Upper Glen Barrisdale

By dawn the mist was almost down to sea level and everything was hazy and indistinct in the damp air. The air cleared and the sun came out as I walked up long Glen Barrisdale, and the lovely wild upper part of the valley was a delight. I couldn’t remember ever coming this way before. 

Loch an Lagain Aintheich

After crossing a low pass by lovely Loch an Lagain Aintheich I descended the straight line of Gleann Cosaidh to Loch Quoich. The water level was very low; indeed this side of the mountains was very dry. I followed the reservoir loch round to the twin dams at its head (there are dams at both ends) and then camped beside the Allt Coire na Cruaiche with Ben Aden rising not far away. I so wanted the weather to hold for an ascent!

On Ben Aden

It did. I set out the next morning in sunshine for the steep and rocky ascent to the fine little summit. Clouds did sweep in and cover the sky but they stayed above the summits for once and I had extensive views. It may not be a Munro but Ben Aden is a magnificent mountain.

Lochan na Cruadach, Ben Aden on the left

The dry weather lasted for the final two days, though the sky was cloudy and there was a fierce wind. I wandered along the bare stony shore of Loch Quoich – GPS suggested I was in the water – then up to an unnamed pass, at 662-metres the highest of the walk, and down into long, wide, flat, Glen Kingie. The Knoydart roughness had gone. Here the hillsides were green and smooth (relatively). A last camp by the river and then a last pass, where the wind made walking difficult though it was only 458-metres high, and down to Strathan and the long drive home.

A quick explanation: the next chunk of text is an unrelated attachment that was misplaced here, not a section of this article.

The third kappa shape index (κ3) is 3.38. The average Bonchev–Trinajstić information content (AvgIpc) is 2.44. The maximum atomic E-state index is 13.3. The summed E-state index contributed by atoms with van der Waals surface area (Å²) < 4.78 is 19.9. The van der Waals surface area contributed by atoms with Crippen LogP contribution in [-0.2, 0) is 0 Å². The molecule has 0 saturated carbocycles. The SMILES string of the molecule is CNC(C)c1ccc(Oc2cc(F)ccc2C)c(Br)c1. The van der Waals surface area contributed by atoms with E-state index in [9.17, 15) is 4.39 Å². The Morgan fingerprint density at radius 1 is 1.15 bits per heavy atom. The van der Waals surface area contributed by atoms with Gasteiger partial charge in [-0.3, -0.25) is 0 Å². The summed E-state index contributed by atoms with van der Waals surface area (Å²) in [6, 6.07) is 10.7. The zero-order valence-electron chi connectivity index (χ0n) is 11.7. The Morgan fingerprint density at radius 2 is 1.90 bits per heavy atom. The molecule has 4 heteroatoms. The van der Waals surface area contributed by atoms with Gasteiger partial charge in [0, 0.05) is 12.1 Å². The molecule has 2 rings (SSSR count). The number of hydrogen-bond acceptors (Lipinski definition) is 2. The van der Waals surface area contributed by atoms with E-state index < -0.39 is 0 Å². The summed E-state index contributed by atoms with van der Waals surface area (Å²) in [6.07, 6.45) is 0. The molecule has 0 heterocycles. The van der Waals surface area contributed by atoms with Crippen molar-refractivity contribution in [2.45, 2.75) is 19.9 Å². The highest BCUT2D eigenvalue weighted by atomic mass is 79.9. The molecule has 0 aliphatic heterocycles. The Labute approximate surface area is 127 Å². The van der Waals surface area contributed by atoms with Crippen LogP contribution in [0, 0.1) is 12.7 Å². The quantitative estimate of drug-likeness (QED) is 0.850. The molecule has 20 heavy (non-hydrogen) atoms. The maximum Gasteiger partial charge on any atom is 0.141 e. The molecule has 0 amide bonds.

Camp in Glen Kingie

Unintentionally this had become a somewhat nostalgic trip. I had forgotten I had so many memories of the area. It was good to go back, despite the weather. Maybe the weather was the reason for the nostalgia. I’d had so many rainy Knoydart trips.


  1. Interesting as ever Chris. Can I ask what Tent you were using. Looks interesting

    1. Thanks. The tent is the Hilleberg Anaris. Here's my review:

  2. Cheers Chris. Looks pretty bombproof!

  3. Hi Chris - when using Pacerpoles with the Anaris can you put the handle end in the tent ridge pocket or do you have to use the pointy end? Thanks

    1. The handles only partly fit in the pocket. It's best to put the spike in - ideally with a rubber cap.